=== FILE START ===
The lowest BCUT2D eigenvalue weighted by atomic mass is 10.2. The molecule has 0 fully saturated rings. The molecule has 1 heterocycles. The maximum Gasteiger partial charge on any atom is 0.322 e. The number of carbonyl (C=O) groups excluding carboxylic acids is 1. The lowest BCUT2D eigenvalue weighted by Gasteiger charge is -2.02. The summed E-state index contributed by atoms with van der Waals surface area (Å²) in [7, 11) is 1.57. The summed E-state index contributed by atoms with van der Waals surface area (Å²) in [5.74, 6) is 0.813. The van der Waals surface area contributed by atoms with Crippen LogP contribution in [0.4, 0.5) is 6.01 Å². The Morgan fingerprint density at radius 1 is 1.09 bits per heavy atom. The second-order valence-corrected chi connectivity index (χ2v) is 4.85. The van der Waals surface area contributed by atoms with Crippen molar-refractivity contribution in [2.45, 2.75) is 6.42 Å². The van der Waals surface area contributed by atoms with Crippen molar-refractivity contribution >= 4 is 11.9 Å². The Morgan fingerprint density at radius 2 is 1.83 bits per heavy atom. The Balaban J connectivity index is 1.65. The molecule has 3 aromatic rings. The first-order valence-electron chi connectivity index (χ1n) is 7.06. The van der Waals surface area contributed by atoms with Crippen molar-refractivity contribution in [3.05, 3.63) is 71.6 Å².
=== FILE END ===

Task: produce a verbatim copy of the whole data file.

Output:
The lowest BCUT2D eigenvalue weighted by atomic mass is 10.2. The molecule has 0 fully saturated rings. The molecule has 1 heterocycles. The maximum Gasteiger partial charge on any atom is 0.322 e. The number of carbonyl (C=O) groups excluding carboxylic acids is 1. The lowest BCUT2D eigenvalue weighted by Gasteiger charge is -2.02. The summed E-state index contributed by atoms with van der Waals surface area (Å²) in [7, 11) is 1.57. The summed E-state index contributed by atoms with van der Waals surface area (Å²) in [5.74, 6) is 0.813. The van der Waals surface area contributed by atoms with Crippen LogP contribution in [0.4, 0.5) is 6.01 Å². The Morgan fingerprint density at radius 1 is 1.09 bits per heavy atom. The second-order valence-corrected chi connectivity index (χ2v) is 4.85. The van der Waals surface area contributed by atoms with Crippen molar-refractivity contribution in [2.45, 2.75) is 6.42 Å². The van der Waals surface area contributed by atoms with Crippen molar-refractivity contribution >= 4 is 11.9 Å². The Morgan fingerprint density at radius 2 is 1.83 bits per heavy atom. The Balaban J connectivity index is 1.65. The molecule has 3 aromatic rings. The first-order valence-electron chi connectivity index (χ1n) is 7.06. The van der Waals surface area contributed by atoms with Crippen molar-refractivity contribution in [3.05, 3.63) is 71.6 Å².